The vote in Catalonia for independence seems to have achieved just that. But bombings of night-clubs and concerts clearly has the opposite effect. The aftermath is replete with accounts of heroism, and the help strangers give each other. Rather than setting in motion the breakdown of society these outrages bring people closer together and foster social cohesion.
Beyond the attack on society, it seems to me that for a violent assault to be considered “terrorist” there has to be some articulation of an ideology. There has to be some notion, however bizarre and unrealistic, of what the ultimate objective is that the “terrorist” is reaching for.
The outburst has to be something more than an expression of anger, frustration, depression or confusion. If the threat that the violence poses is to be regarded as something that challenges how we live, with the attendant vast security infrastructure that demands, then it must be driven by more than an idiosyncratic vendetta.
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From this perspective hardly any of the recent mass killings should be regarded as “terrorist”. Even those claimed, with a wrong-headed definition of the term, as “jihad”, have not been carried out by people with much idea of what the essence of Islam is. Perpetrators were found with newly purchased copies of “Islam for Dummies” and only very limited knowledge of the religion and its precepts. Research I have been involved in has revealed that many of these violent militants were drawn into their actions by social contacts rather than ideological commitments. Much as young men become drug dealers because they see those are the people in their community with wealth and power, so people can drift into violent acts because that is where they see the status in their associates. As has become clear from analysis of recent atrocities, many of the attackers have criminal backgrounds. It is that criminality that is a stepping stone rather than religious beliefs.
Consequently, whether ISIL claims Stephen Paddock was one of their “soldiers” or not, he certainly does not deserve the notoriety that would go with the label “terrorist”. He may well have been influenced by the significance given to earlier mass shootings at pop concerts and nightclubs. This together with his apparent fascination with firearms and the isolated existence that many are saying he led, could have festered within him to develop a personal narrative of some sort of grand, tragic ending to his lonely life. As so often happens in these spree killings the outcome for the perpetrator is predictably his own death. For Paddock, it was a form of suicide as for many others. There is nothing new in this awful catastrophe. After all, in the Bible, Samson destroyed himself and the Temple as his way of killing the Philistines.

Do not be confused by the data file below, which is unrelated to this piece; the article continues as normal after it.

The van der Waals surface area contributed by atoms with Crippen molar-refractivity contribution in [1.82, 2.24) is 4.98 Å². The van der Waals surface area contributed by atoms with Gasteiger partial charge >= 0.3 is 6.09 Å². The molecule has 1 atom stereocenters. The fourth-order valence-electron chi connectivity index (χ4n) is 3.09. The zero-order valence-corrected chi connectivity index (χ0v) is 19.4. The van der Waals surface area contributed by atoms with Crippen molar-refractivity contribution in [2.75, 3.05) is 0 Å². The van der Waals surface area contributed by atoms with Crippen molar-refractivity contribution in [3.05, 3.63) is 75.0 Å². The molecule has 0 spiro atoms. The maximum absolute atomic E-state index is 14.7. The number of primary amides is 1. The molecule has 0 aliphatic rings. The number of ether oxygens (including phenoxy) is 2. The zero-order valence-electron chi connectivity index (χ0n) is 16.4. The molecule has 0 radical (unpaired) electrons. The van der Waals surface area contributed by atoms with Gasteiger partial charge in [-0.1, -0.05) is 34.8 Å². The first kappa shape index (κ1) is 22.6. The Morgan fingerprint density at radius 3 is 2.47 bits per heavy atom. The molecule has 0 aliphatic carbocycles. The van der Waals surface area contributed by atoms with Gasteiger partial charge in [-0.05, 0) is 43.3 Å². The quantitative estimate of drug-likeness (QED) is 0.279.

Professor David Canter is one of the UK’s most eminent applied social psychologists, one of the few appointed as an Honorary Fellow of the British Psychological Society and elected as a Fellow of the Academy of Social Sciences and the American Psychological Association. While he is internationally known for his development of the discipline of Investigative Psychology, bringing scientific precision to “offender profiling”, he has also been a management consultant for major blue-chip companies on risk reduction, amalgamations and briefing for new building complexes, and has consulted on government enquiries on crowd control. He has published several books and hundreds of academic articles, was awarded a UK Golden Dagger and the US Anthony award for his best-seller Criminal Shadows, and wrote and presented a six-part documentary series, Mapping Murder, which is also a widely read book. He is currently Director of the International Research Centre for Investigative Psychology, University of Huddersfield, UK and Emeritus Professor, University of Liverpool, UK.
The views expressed in this article are the author’s own and do not necessarily reflect Al Jazeera’s editorial policy.